by Gayle Forman
First sentence: “Maribeth Klein was working late, waiting to sign off on the final page proofs of the December issue, when she had a heart attack.”
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Review copy provided by the publisher.
Content: There’s a handful — maybe a dozen? — f-bombs as well as some other mild swearing. The subject matter is more mature, than Forman’s other books, and it’ll be in the adult fiction section of the bookstore.
Maribeth figures she’s living the life: she’s got a Great Editing Job at a fashion magazine, she’s got a beautiful pair of twins (that she and her husband were happy to have). She’s managing to juggle work, parenting, home life, a marriage. It’s what women are Supposed To Do, right? Then, at age 44, she has a heart attack. It sends her into a spiral, first because she’s trying to heal and no one’s giving her the support she wants/needs, and then because she just can’t seem to Care anymore. So she does what so many overworked women dream of doing: she leaves.
Nominally, she heads to Pittsburgh because, being adopted, she doesn’t know her genetic history and she is looking for her birth mother. But really, her life is too much for her to handle and she wants to try something else on for a change. She goes cash-only, she sheds her name, she wants to start over. And it seems that’s what she needs: through making new friends, taking a step away from everything, she figures things out.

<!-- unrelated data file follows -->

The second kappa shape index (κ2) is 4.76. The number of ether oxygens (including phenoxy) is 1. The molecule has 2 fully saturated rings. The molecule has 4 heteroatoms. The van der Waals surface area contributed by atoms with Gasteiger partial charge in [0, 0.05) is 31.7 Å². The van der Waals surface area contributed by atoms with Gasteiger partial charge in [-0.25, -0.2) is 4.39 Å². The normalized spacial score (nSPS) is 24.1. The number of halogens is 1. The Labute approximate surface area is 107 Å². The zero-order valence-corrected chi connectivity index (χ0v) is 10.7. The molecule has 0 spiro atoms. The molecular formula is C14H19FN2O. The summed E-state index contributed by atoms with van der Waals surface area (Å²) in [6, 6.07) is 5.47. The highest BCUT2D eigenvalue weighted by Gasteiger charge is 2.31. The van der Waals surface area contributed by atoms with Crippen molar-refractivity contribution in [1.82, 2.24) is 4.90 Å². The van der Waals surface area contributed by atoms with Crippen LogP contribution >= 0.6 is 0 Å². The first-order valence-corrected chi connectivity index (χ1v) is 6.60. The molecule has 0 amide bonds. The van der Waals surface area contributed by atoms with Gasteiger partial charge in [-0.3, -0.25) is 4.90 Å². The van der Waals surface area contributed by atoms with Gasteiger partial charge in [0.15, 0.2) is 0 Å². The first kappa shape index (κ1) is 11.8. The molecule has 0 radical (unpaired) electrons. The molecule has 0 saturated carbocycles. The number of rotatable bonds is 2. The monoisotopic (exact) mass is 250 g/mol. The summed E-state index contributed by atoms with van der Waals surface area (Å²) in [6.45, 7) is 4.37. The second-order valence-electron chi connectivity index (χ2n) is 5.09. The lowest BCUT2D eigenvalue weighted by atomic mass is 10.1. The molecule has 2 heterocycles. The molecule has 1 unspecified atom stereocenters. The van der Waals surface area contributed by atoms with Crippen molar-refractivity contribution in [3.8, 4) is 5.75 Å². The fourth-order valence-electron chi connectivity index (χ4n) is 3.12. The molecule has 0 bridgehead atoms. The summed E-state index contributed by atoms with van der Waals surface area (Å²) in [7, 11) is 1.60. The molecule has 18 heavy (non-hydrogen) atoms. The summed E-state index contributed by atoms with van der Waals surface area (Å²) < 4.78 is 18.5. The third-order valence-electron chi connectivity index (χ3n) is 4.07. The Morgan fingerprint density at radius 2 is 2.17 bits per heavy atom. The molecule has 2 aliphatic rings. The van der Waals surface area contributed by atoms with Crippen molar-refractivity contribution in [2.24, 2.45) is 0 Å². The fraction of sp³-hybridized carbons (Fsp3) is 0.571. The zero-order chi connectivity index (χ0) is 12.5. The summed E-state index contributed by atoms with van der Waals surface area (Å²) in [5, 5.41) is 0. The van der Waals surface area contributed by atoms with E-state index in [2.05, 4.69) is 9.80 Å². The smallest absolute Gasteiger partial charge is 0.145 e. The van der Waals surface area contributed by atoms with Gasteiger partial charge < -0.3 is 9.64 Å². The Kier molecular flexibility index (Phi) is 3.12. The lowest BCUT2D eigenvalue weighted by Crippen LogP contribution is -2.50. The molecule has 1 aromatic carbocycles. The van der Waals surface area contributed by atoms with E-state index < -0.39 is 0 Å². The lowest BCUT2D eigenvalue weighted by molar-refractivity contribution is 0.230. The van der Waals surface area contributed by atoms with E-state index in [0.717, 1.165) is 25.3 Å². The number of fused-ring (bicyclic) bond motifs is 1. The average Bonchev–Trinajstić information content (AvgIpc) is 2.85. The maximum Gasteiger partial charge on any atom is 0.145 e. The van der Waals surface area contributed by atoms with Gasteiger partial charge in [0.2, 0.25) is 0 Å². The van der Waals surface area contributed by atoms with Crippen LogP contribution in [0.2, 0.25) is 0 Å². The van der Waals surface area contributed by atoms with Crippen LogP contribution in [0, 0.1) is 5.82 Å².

When I first started this, I thought it would completely wreck me. Being an overworked and underappreciated working mother is something I definitely can identify with. But, rather than finding it difficult to get through, I found myself drawn into Maribeth’s story, her history, her fears and hopes, and the ways in which she was carrying her grief and anger. I was pulled into the characters that Forman created for Maribeth to befriend in Pittsburgh. I appreciated that everyone was complex and multi-faceted; no one was wholly in the wrong, including Maribeth herself.
I truly enjoyed it, which is unusual for me when it comes to adult books. Perhaps it’s because Forman is generally a YA writer, and this just felt like a more mature YA — a focus on character and moving the plot forward, rather than just pages and pages of, well, boring drivel. Either way, this is definitely one to check out.